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Upcoming Supreme Court Decision Could Limit Federal Protection of Wetlands

A pending case at the U.S. Supreme Court could have lasting consequences for the scope of the federal Clean Water Act, potentially making it tougher to protect clean water for coastal recreational users. Environmentalists are urging the Supreme Court to uphold the EPA’s authority over important wetland habitats. Sackett v. Environmental Protection Agency (EPA) arises from a long-running dispute over whether federal Clean Water Act jurisdiction extends to the wetlands on the Sackett family’s rural homesite near Priest Lake, Idaho. The Clean Water Act (CWA) establishes the basic framework for regulating the discharge of pollutants into navigable waters and setting water quality standards for surface waters. The CWA defines “navigable waters” as the waters of the United States, a phrase that defines the scope of the federal government’s regulatory jurisdiction under the CWA. If a body of water isn’t considered under CWA jurisdiction polluters don’t need a federal permit to dump harmful chemicals into it, or to fill it in – meaning entire bodies of water and wetlands could be eliminated or compromised. Since the CWA was enacted, agencies and courts have disputed the limits of “waters of the United States.”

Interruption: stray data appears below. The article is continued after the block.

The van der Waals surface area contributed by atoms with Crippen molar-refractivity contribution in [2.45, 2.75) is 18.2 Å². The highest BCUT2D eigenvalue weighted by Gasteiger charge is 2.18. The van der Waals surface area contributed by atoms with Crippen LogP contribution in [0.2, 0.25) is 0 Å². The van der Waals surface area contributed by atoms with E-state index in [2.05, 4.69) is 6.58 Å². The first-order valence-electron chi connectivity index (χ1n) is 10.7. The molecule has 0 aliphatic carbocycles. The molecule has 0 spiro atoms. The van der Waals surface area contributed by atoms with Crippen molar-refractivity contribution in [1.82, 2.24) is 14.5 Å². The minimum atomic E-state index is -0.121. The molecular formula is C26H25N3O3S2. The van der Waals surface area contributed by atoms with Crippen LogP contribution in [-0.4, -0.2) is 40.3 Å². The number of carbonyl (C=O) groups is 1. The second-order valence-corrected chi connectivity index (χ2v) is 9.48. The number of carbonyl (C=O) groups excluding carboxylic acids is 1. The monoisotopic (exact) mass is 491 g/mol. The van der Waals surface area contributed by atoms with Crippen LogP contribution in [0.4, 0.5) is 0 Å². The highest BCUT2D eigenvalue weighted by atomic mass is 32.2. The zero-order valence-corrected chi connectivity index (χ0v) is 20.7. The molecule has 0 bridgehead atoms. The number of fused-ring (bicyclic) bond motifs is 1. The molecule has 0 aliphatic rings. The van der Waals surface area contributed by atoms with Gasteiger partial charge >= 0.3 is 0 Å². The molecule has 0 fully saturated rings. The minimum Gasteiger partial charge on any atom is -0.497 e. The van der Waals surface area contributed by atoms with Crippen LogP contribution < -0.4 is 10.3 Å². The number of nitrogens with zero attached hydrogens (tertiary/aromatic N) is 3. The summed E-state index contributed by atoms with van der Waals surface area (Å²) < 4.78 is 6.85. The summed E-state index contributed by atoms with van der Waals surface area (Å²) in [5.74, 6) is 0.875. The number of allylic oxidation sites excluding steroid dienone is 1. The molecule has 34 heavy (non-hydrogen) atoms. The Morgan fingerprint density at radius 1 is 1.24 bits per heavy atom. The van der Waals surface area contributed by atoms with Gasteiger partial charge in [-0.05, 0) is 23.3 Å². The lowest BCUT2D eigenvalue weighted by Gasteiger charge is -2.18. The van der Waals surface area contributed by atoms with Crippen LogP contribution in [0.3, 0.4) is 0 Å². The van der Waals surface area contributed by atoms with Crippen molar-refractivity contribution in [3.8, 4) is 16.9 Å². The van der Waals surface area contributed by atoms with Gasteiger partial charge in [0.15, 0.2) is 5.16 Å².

In the past three presidential administrations, the EPA and the U.S. Army Corps of Engineers have issued various regulations defining “waters of the United States.” In 2007, during the Bush Administration at the time this controversy arose, the EPA broadly defined “waters of the United States” to include “wetlands adjacent to” traditional navigable waters and their tributaries. These same regulations considered wetlands separated from other “waters of the United States”  by man-made barriers as similarly adjacent wetlands.